Dr. Kwadwo Appiagyei-Atua delivers Inter-College Lecture

Dr. Kwadwo Appiagyei-Atua, a Senior Lecturer at the University of Ghana School of Law has noted that African leaders are striving to extend their two-term tenure in office,  and questioned why this is so.  He made this remarks when he delivered a lecture on the topic: A Critical Review of ‘Third Termism’ in African Politics from an International Law Perspective, under the Inter-College Lecture Series.

He began by highlighting the 3 generational constitutional law-making processes in post-colonial Africa. In the first generation, he espoused how pre-colonial Africa negotiated for political independence which was translated into a highly constitutional regime with references to the rule of law and human rights; nonetheless, this was later confronted by civil strife in the form of revolutions and coup d’états ousting the legitimately elected government; this preceded the 3rd generation which was essentially the restoration of constitutional democracy.

Although coup d’états were largely popular during the 2nd generation era, he said there were other means of unconstitutional changes in government, namely; mercenary activity, rebel uprising and refusal to leave office after losing free and fair elections.  Although these activities were overshadowed, he observed that they ushered in a peculiar situation which he referred to as ‘third termism’ which he said, seeped into the frontiers of many independent states after the end of the cold war. This was the 3rd generation.

Third Termism was defined in his address as the complete removal of the third-term limit by a President to allow him/ her unlimited number of times to contest elections. Within 10 to 15 years after the Cold War, 24 Presidents have initiated discussions to remain in office after their two-term duration had elapsed. However, it has been recorded that only 15 of these attempts were successful and these include countries such as; Burundi, Niger, Rwanda, among others; but 3 have been unsuccessful; Malawi, Nigeria and Zambia. On the other hand, statistics show that 75% of Sub-Saharan Africans do not subscribe to this position of third termism.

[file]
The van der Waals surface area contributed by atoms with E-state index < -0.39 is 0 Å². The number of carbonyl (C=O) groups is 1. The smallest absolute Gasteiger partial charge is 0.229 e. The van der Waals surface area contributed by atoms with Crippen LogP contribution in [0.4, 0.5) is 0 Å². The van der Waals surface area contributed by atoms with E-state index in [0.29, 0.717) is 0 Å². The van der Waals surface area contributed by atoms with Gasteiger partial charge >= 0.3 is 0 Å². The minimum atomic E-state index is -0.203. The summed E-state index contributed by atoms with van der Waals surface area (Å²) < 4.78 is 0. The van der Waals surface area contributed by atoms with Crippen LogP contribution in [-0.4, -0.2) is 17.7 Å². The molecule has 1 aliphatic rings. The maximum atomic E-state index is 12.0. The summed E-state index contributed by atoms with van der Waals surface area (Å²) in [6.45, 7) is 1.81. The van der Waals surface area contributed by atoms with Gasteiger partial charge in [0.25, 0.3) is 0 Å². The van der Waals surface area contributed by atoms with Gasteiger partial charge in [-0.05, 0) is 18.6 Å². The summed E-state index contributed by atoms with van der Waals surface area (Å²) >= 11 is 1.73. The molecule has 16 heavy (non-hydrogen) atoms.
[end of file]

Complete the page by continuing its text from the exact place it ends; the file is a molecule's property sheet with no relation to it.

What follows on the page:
This phenomenon has been attributed to; the lack of social security for former Presidents, informal institutions that facilitate social vices like corruption, nepotism and the human desire for authority and prestige.

Dr. Appiagyei-Atua noted that Third Termism is effected through soft contraventions by which Presidents identify loopholes in the law and demand a 3rd term; hard contraventions which involve amending the law through a referendum or parliamentary enactment and amendment of the law by illegitimate means.

He concluded by proposing an election of a rotating Presidential Council with representatives of political parties who remain on the council by at least a 20% majority vote. Further, the position of ministers should be advertised based on qualification and that the requirements of the Mo Ibrahim Prize on Governance should be relaxed to incentivize African leaders to desire to contest for it. Again, that the concept of popular recognition should be applied. Lastly, that the African Union should give de jure “legal” recognition to the deposed government whilst refusing the unconstitutional government de facto (“effective control”) recognition.

The lecture was chaired by Prof. Samuel Agyei-Mensah, Provost of the College of Humanities.

The Provost in his closing remarks congratulated the lecturer for giving insightful views on a topic of current public interest which cuts across the varied disciplines in the Humanities.

The lecture was attended by a cross section of students and faculty from the various academic units of the College and other Colleges.